1. How was the parallel reporting process useful to your work and what did it allow you to do or achieve? What were some limitations or challenges?

We engage in the parallel reporting process because we believe that international human rights law has a critical role to play in tackling these issues. Women’s equal rights to land are well-established in international human rights laws and standards, including specific protection for rural women under Article 14 of CEDAW. Therefore, the international human rights treaty bodies can be powerful mechanisms for highlighting violations relating to land and property rights for women, encouraging good State practices and holding States to account when violations occur.

There are many challenges, however, including costs and logistical challenges in getting partners to Geneva, and coordinating reports against the timetables of the various Committees.  We also feel that it is vital that the successes made through parallel reporting have an outlet in terms of local advocacy. Continuing the process of advocacy after Geneva begins with widely disseminating the Concluding Observations. It is important to ensure that domestic decision-makers and rights holders know about and understand the Concluding Observations by, for example, issuing a press release, arranging forums, workshops, meetings and consultations with a range of stakeholders.  Contacting local government authorities to discuss the issues identified in the Concluding Observations can be a useful way to open new dialogue with government.  Frequently local NGOs establish coalitions which devise strategies to monitor implementation of the Concluding Observations, collate data, continue to lobby government and raise awareness about the Concluding Observations at the community level.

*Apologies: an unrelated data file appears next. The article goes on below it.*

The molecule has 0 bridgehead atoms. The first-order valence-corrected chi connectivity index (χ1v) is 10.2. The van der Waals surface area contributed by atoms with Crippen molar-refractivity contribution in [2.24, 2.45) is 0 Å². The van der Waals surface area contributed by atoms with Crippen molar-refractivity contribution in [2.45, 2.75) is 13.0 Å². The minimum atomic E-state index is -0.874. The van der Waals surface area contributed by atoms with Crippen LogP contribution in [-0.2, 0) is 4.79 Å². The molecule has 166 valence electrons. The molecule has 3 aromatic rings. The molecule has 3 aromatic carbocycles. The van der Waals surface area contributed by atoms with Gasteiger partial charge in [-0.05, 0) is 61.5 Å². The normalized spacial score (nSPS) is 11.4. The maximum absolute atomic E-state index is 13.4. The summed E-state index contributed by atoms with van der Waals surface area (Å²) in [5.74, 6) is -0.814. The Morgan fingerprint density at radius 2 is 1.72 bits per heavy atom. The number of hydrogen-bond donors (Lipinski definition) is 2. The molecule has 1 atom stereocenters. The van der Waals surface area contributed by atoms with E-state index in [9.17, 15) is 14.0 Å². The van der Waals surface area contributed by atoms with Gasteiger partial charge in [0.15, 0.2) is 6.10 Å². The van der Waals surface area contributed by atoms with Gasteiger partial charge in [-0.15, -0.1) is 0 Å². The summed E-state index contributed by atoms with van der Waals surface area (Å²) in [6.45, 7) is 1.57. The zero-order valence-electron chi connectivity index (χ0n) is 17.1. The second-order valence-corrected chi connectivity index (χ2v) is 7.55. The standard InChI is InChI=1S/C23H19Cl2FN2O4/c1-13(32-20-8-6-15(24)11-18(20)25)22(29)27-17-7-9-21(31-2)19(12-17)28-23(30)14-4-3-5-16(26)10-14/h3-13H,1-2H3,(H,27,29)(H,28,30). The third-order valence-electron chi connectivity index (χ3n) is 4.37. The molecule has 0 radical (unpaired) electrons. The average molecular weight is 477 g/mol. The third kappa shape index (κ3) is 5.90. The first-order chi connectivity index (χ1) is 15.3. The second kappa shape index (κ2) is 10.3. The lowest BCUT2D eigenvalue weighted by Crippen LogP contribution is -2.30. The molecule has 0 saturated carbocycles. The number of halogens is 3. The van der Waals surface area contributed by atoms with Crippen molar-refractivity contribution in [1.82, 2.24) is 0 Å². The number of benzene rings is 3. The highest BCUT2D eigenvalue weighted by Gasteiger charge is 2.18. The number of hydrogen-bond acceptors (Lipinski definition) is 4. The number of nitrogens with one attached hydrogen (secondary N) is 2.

1. How have you worked/been working towards the implementation of the concluding observations?

Yes, implementation remains a challenge, and it is in part why we engage in partnerships with local and national groups.  These groups take the lead on implementation, although we try to provide support where we can (please see the example above with ActionAid Burundi).

In addition, similar examples include:

  • On Kenya, our advocacy with partners over time has yielded successful Concluding Observations addressing women’s land rights from CESCR (2016) and the HRComm (2012).  In country, our partner FIDA-Kenya held a strategy meeting with both state and non-state actors in Nairobi. The meeting, aimed at popularizing the Concluding Observations on Kenya by CESCR, was attended by representatives of several key NGOs and national institutions, including the National Gender and Equality Commission.
  • In Ghana, we have worked with IGED-Africa on developing an information pack on relevant sections of the Concluding Observations from the CEDAW Committee (2015) with the aim of sharing this widely with CSOs and also utilize this as advocacy materials to engage with relevant government Ministries.
  • In Uganda, we have worked with our partner, the Center on Economic, Social and Cultural Rights in Africa (CESCRA) to promote implementation of the Concluding Observations in Uganda from CESCR (2015).  A meeting was held t with the Ministry of Gender and various CSOs (participants included the Equal Opportunity Commission, the Uganda Human Rights Commission, UWONET, HURINET, ULA, ISER, SEATINI and some Commissioners from the Ministry of Gender). 
  1. What suggestions would you give to other members who are considering engaging with treaty bodies?

Engaging with the international human right treaty bodies can be an effective and impactful strategy, but it should not be the only strategy.  It should be part of a broader advocacy approach, and organizations should try to clarify as much as possible the specific goals that they have when engaging with these processes.  In other words, it is important to be clear about the desired results and to communicate about this openly with the Committees.  It is also best to try and engage directly with the mechanisms, and to come to Geneva in as far as is possible.  In engaging with the treaty bodies, it can be useful to connect with an organization like GI-ESCR which has a long experience working with these mechanisms, which may be able to offer support to your efforts.